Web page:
Apple has a statement on the matter of jailbreaking: "iOS is designed to be reliable and secure from the moment you turn on your device. Built-in security features protect against malware and viruses and help to secure access to personal information and corporate data. Unauthorised modifications to iOS ("jailbreaking") bypass security features and can cause numerous issues to the hacked iPhone, iPad, or iPod touch."

As a result, Apple "may deny service for an iPhone, iPad, or iPod touch that has installed any unauthorised software".

Incidentally, we've got a tutorial showing how to 'unjailbreak' an iPhone, but don't depend on that fooling the Geniuses.

How to get Apple to replace a broken iPhone

My iPhone keeps crashing

Sometimes it's the software rather than the hardware at fault, and if your iPhone keeps crashing the chances are that it's a software error.

Before taking the iPhone to an Apple Store, reset your iPhone and make sure you've updated your software. Another thing to check: how full is the memory? We have met people with iPhones so full of video and photos that they stopped working properly. A bit of a spring clean can do the world of good.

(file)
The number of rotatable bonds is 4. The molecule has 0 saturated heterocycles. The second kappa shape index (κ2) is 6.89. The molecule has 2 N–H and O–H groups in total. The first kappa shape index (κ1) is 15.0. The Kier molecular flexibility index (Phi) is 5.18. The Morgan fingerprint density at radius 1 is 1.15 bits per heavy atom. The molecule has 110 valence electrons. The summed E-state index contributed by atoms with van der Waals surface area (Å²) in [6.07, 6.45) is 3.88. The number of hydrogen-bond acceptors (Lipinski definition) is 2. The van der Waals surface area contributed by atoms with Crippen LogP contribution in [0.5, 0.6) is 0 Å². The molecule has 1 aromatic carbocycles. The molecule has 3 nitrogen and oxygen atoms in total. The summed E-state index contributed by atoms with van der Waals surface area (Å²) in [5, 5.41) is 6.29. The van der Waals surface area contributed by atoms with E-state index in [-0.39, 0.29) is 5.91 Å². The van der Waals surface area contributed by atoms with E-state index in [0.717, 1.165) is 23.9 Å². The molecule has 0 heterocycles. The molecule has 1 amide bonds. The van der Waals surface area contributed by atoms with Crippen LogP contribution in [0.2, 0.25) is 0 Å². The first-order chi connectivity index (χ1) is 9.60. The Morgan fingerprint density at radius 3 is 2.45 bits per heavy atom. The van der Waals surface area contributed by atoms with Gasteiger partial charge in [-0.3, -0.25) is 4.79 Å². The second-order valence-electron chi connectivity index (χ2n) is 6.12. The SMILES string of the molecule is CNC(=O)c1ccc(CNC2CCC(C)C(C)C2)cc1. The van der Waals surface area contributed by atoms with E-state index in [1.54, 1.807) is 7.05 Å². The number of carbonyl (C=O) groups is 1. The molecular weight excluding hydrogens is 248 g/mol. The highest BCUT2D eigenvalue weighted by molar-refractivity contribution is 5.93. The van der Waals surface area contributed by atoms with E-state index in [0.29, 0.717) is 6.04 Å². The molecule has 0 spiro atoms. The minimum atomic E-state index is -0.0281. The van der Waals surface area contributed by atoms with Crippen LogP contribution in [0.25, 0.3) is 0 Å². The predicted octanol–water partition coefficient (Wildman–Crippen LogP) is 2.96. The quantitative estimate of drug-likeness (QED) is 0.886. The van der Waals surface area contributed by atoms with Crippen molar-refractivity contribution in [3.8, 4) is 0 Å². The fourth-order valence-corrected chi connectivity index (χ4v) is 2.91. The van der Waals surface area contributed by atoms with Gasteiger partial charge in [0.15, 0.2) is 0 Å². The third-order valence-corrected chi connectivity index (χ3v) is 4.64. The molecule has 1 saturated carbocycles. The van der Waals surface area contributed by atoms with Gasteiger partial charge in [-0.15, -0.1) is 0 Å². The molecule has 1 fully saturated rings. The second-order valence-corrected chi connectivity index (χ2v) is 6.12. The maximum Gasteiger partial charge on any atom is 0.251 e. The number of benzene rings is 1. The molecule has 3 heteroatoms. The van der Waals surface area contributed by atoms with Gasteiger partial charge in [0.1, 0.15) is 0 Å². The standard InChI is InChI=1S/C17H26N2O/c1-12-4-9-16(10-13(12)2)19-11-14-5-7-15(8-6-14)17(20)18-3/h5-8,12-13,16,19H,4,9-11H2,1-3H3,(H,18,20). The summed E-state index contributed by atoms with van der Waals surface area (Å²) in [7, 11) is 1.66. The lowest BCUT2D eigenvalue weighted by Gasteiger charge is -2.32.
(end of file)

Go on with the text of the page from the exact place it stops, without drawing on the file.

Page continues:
Another thing that can affect the performance of your iPhone is the apps you run on it. Is a particular app causing the crashes? Check to see if there is an update available for it. Sometimes an app that always worked well will suddenly stop working because Apple has made a change to iOS. Chances are you can fix the phone yourself if you follow this advice. Apple provides troubleshooting advice on its website so you can follow the steps and see if that fixes the problem.

I did nothing! My iPhone just stopped working

See above. There are a few tests you might want to do before you take it to the Apple Store.

I didn't get the iPhone from Apple. Will Apple still replace it?

If you feel that there is a fault and you are unhappy, you can take it back to the shop where you bought it for an exchange. However, a quick look around the web suggests that Apple is a lot more helpful when it comes to iPhone servicing and replacements than the mobile networks.

Apple provides the warranty so legally it is up to them to deal with the fault, so don't feel that purchasing the iPhone elsewhere means you can't take the broken iPhone to Apple.

How to get a broken iPhone repaired or replaced: Warranty

Next section: What you need to do